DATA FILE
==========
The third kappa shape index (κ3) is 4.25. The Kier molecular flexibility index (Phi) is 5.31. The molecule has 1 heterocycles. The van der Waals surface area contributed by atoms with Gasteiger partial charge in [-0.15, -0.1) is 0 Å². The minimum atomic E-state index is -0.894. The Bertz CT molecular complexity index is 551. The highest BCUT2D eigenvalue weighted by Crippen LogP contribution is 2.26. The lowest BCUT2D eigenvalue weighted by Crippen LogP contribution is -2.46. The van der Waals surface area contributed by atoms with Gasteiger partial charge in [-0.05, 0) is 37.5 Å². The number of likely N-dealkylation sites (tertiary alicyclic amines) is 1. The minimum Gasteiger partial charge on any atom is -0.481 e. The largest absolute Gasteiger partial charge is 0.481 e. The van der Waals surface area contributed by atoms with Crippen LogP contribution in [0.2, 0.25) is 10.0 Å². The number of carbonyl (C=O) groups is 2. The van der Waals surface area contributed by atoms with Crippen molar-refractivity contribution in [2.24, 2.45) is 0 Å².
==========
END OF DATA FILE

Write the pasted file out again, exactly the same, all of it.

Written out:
The third kappa shape index (κ3) is 4.25. The Kier molecular flexibility index (Phi) is 5.31. The molecule has 1 heterocycles. The van der Waals surface area contributed by atoms with Gasteiger partial charge in [-0.15, -0.1) is 0 Å². The minimum atomic E-state index is -0.894. The Bertz CT molecular complexity index is 551. The highest BCUT2D eigenvalue weighted by Crippen LogP contribution is 2.26. The lowest BCUT2D eigenvalue weighted by Crippen LogP contribution is -2.46. The van der Waals surface area contributed by atoms with Gasteiger partial charge in [-0.05, 0) is 37.5 Å². The number of likely N-dealkylation sites (tertiary alicyclic amines) is 1. The minimum Gasteiger partial charge on any atom is -0.481 e. The largest absolute Gasteiger partial charge is 0.481 e. The van der Waals surface area contributed by atoms with Crippen LogP contribution in [0.2, 0.25) is 10.0 Å². The number of carbonyl (C=O) groups is 2. The van der Waals surface area contributed by atoms with Crippen molar-refractivity contribution in [2.24, 2.45) is 0 Å².